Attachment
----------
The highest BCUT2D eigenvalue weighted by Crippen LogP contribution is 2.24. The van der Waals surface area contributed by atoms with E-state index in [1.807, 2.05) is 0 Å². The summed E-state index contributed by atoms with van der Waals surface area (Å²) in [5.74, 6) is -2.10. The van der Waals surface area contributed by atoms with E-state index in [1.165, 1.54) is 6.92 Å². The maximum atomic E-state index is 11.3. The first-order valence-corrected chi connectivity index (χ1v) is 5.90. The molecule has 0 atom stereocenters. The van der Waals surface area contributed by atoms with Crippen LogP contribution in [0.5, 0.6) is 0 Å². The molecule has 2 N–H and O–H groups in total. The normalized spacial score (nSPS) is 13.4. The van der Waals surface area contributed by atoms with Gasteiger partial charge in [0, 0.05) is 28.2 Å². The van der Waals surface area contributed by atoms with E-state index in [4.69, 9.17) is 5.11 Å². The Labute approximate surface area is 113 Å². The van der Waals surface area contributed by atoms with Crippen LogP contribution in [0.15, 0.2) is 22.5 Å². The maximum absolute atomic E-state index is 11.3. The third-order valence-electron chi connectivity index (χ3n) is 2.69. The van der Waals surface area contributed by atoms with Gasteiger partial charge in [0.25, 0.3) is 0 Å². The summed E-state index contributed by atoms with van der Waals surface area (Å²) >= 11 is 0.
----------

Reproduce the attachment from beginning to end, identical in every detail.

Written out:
The highest BCUT2D eigenvalue weighted by Crippen LogP contribution is 2.24. The van der Waals surface area contributed by atoms with E-state index in [1.807, 2.05) is 0 Å². The summed E-state index contributed by atoms with van der Waals surface area (Å²) in [5.74, 6) is -2.10. The van der Waals surface area contributed by atoms with E-state index in [1.165, 1.54) is 6.92 Å². The maximum atomic E-state index is 11.3. The first-order valence-corrected chi connectivity index (χ1v) is 5.90. The molecule has 0 atom stereocenters. The van der Waals surface area contributed by atoms with Crippen LogP contribution in [0.5, 0.6) is 0 Å². The molecule has 2 N–H and O–H groups in total. The normalized spacial score (nSPS) is 13.4. The van der Waals surface area contributed by atoms with Gasteiger partial charge in [0, 0.05) is 28.2 Å². The van der Waals surface area contributed by atoms with E-state index in [4.69, 9.17) is 5.11 Å². The Labute approximate surface area is 113 Å². The van der Waals surface area contributed by atoms with Crippen LogP contribution in [0.15, 0.2) is 22.5 Å². The maximum absolute atomic E-state index is 11.3. The third-order valence-electron chi connectivity index (χ3n) is 2.69. The van der Waals surface area contributed by atoms with Gasteiger partial charge in [0.25, 0.3) is 0 Å². The summed E-state index contributed by atoms with van der Waals surface area (Å²) >= 11 is 0.